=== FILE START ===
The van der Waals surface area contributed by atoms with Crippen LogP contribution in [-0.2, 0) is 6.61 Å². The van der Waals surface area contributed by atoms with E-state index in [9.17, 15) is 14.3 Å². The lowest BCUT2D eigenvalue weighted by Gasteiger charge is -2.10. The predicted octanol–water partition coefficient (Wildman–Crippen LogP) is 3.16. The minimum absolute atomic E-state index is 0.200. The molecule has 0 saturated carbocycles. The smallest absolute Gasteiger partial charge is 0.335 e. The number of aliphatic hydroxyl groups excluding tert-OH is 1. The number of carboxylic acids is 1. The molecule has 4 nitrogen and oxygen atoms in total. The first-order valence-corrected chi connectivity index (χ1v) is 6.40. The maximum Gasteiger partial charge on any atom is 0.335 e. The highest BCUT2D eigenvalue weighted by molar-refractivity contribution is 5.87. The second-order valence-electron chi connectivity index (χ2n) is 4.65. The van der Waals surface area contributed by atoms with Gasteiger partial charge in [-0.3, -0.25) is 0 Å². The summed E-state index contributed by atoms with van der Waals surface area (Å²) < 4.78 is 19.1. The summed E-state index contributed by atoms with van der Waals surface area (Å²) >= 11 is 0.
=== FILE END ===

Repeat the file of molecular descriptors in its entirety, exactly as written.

The van der Waals surface area contributed by atoms with Crippen LogP contribution in [-0.2, 0) is 6.61 Å². The van der Waals surface area contributed by atoms with E-state index in [9.17, 15) is 14.3 Å². The lowest BCUT2D eigenvalue weighted by Gasteiger charge is -2.10. The predicted octanol–water partition coefficient (Wildman–Crippen LogP) is 3.16. The minimum absolute atomic E-state index is 0.200. The molecule has 0 saturated carbocycles. The smallest absolute Gasteiger partial charge is 0.335 e. The number of aliphatic hydroxyl groups excluding tert-OH is 1. The number of carboxylic acids is 1. The molecule has 4 nitrogen and oxygen atoms in total. The first-order valence-corrected chi connectivity index (χ1v) is 6.40. The maximum Gasteiger partial charge on any atom is 0.335 e. The highest BCUT2D eigenvalue weighted by molar-refractivity contribution is 5.87. The second-order valence-electron chi connectivity index (χ2n) is 4.65. The van der Waals surface area contributed by atoms with Gasteiger partial charge in [-0.3, -0.25) is 0 Å². The summed E-state index contributed by atoms with van der Waals surface area (Å²) < 4.78 is 19.1. The summed E-state index contributed by atoms with van der Waals surface area (Å²) >= 11 is 0.